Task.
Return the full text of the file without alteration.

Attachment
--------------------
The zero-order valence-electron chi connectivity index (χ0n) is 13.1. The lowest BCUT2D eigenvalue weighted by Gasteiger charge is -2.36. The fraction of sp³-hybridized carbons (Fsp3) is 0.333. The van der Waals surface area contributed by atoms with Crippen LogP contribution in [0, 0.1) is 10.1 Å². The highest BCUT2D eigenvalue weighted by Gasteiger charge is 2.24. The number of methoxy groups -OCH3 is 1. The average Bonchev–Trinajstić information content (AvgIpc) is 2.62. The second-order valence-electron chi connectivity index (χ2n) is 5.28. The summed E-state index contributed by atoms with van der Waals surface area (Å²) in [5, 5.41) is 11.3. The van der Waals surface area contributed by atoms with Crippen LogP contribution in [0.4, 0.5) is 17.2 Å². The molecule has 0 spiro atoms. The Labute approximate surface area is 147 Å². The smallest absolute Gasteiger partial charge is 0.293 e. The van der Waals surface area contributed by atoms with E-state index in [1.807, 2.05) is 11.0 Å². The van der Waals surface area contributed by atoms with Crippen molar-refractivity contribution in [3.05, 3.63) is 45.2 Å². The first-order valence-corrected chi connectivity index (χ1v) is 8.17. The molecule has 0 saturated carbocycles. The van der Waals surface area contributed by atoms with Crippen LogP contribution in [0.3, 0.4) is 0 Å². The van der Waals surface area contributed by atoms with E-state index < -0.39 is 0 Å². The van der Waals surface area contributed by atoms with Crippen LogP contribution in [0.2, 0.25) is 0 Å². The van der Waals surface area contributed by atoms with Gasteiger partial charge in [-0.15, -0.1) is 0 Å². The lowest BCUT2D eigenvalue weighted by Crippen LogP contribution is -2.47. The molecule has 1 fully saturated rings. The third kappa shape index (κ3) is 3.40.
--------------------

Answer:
The zero-order valence-electron chi connectivity index (χ0n) is 13.1. The lowest BCUT2D eigenvalue weighted by Gasteiger charge is -2.36. The fraction of sp³-hybridized carbons (Fsp3) is 0.333. The van der Waals surface area contributed by atoms with Crippen LogP contribution in [0, 0.1) is 10.1 Å². The highest BCUT2D eigenvalue weighted by Gasteiger charge is 2.24. The number of methoxy groups -OCH3 is 1. The average Bonchev–Trinajstić information content (AvgIpc) is 2.62. The second-order valence-electron chi connectivity index (χ2n) is 5.28. The summed E-state index contributed by atoms with van der Waals surface area (Å²) in [5, 5.41) is 11.3. The van der Waals surface area contributed by atoms with Crippen LogP contribution in [0.4, 0.5) is 17.2 Å². The molecule has 0 spiro atoms. The Labute approximate surface area is 147 Å². The smallest absolute Gasteiger partial charge is 0.293 e. The van der Waals surface area contributed by atoms with E-state index in [1.807, 2.05) is 11.0 Å². The van der Waals surface area contributed by atoms with Crippen molar-refractivity contribution in [3.05, 3.63) is 45.2 Å². The first-order valence-corrected chi connectivity index (χ1v) is 8.17. The molecule has 0 saturated carbocycles. The van der Waals surface area contributed by atoms with Crippen LogP contribution in [0.3, 0.4) is 0 Å². The van der Waals surface area contributed by atoms with E-state index < -0.39 is 0 Å². The van der Waals surface area contributed by atoms with Crippen LogP contribution in [0.2, 0.25) is 0 Å². The van der Waals surface area contributed by atoms with Gasteiger partial charge in [-0.15, -0.1) is 0 Å². The lowest BCUT2D eigenvalue weighted by Crippen LogP contribution is -2.47. The molecule has 1 fully saturated rings. The third kappa shape index (κ3) is 3.40.